The Creative Gene
By Hideo Kojima
Ever since he was a child, Metal Gear Solid and Death Stranding creator Hideo Kojima was a voracious consumer of movies, music, and books. They ignited his passion for stories and storytelling, and the results can be seen in his groundbreaking, iconic video games. Now the head of independent studio Kojima Productions, Kojima’s enthusiasm for entertainment media has never waned. This collection of essays explores some of the inspirations behind one of the titans of the video game industry, and offers an exclusive insight into one of the brightest minds in pop culture.
Enjoy this exclusive excerpt from The Creative Gene by the brilliant video game creator Hideo Kojima. (Note: 3/11 refers to the 2011 earthquake and subsequent tsunami in Japan that triggered the Fukushima disaster.)
If the desire to preserve our species is a survival instinct, then for these men, the role of their “selfish genes” had already been fulfilled. So then why risk their lives to return home? Because they are driven to leave something not just biological, but of their humanity (their memes)—to not just live, but to return to society. The life-or-death struggle, beyond the realm of instinct, to pass on their memes—that is survival in the truest sense.
I wrote the above in my essay on Akira Yoshimura’s Hyoryu (Castaway).
The uncertain situation we find ourselves facing in the aftermath of 3/11 has often been likened to Sakyo Komatsu’s Japan Sinks. Except Japan has in no way sunk. Instead, Japan is adrift, alone in the world even when the world’s attention is upon is. As we Japanese drift, all we can do is find a new way of living.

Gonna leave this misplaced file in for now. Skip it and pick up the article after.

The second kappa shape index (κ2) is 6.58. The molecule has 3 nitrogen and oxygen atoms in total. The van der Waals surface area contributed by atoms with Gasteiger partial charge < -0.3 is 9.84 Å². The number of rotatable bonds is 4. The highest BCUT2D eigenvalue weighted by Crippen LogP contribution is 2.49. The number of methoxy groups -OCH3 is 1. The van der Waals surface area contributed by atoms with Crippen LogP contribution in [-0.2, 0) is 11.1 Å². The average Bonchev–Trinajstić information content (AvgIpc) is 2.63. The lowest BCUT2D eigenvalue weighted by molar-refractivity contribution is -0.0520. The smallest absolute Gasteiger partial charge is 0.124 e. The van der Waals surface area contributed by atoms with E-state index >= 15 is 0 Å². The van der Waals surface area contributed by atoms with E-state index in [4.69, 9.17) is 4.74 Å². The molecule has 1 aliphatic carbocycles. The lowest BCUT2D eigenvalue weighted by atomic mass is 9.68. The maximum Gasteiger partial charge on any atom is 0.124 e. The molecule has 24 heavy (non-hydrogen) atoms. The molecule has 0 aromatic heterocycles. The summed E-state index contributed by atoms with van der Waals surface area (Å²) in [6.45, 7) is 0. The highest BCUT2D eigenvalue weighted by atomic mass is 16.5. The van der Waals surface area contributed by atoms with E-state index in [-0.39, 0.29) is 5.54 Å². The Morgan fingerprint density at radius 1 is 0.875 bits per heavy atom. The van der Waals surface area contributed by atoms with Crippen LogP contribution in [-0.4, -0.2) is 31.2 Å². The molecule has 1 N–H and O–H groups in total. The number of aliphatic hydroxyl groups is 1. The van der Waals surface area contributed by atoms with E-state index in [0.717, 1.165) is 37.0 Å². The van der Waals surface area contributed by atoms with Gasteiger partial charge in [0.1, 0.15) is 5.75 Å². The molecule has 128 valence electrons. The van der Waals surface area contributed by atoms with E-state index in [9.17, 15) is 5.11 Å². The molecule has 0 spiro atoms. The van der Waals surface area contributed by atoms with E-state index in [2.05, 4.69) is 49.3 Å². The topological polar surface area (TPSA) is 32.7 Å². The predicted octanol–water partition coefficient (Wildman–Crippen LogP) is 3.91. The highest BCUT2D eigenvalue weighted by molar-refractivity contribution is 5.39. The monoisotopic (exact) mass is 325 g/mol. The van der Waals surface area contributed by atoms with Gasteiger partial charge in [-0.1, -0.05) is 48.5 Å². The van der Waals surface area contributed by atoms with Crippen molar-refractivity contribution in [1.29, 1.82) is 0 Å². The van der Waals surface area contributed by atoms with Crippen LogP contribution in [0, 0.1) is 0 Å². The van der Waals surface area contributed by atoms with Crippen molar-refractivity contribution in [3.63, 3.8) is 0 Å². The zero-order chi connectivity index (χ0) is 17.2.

I would like to bring your attention to a manga that can offer us guidance: The Drifting Classroom, published in the early 1970s and created by the master of horror manga, Kazuo Umezz.
The protagonist is a sixth-grade elementary schoolboy named Sho Takamatsu. One morning, a series of unfortunate events culminates with an argument with his mom, and he shouts hurtfully, though without meaning it, “I’ll never come back home again!” and runs out the door. At school, a terrific earthquake strikes, and the next thing anyone knows, their school has been stranded amid a desolate desert. The 862 students and teachers have been sent along with their school to an unfamiliar world in the far-flung future, where they are forced to survive without water, food, or social order. The adults, the very people the children should have been able to rely upon, are unable to endure the senselessness of their situation and begin to go insane. A female teacher has a seizure and collapses, another loses hope and attempts suicide, the lunchroom man tries to hoard all the food for himself, and a homeroom teacher begins to slaughter the other teachers and then the students. In hardly any time at all, almost all the grown-ups are dead.
The stranded young children hold on to hope for a return to their old lives, and they fight to survive. They say, “From now on, our mantra will be ‘I’m Home!’ We’ll say it and say it, and maybe one day it’ll come true! Let’s do everything we can to make our wish come true!” But danger hounds them without mercy. Hair-raising monsters attack; disease spreads. A power struggle erupts. The students fight each other for food. Dangers come from outside the school and from within.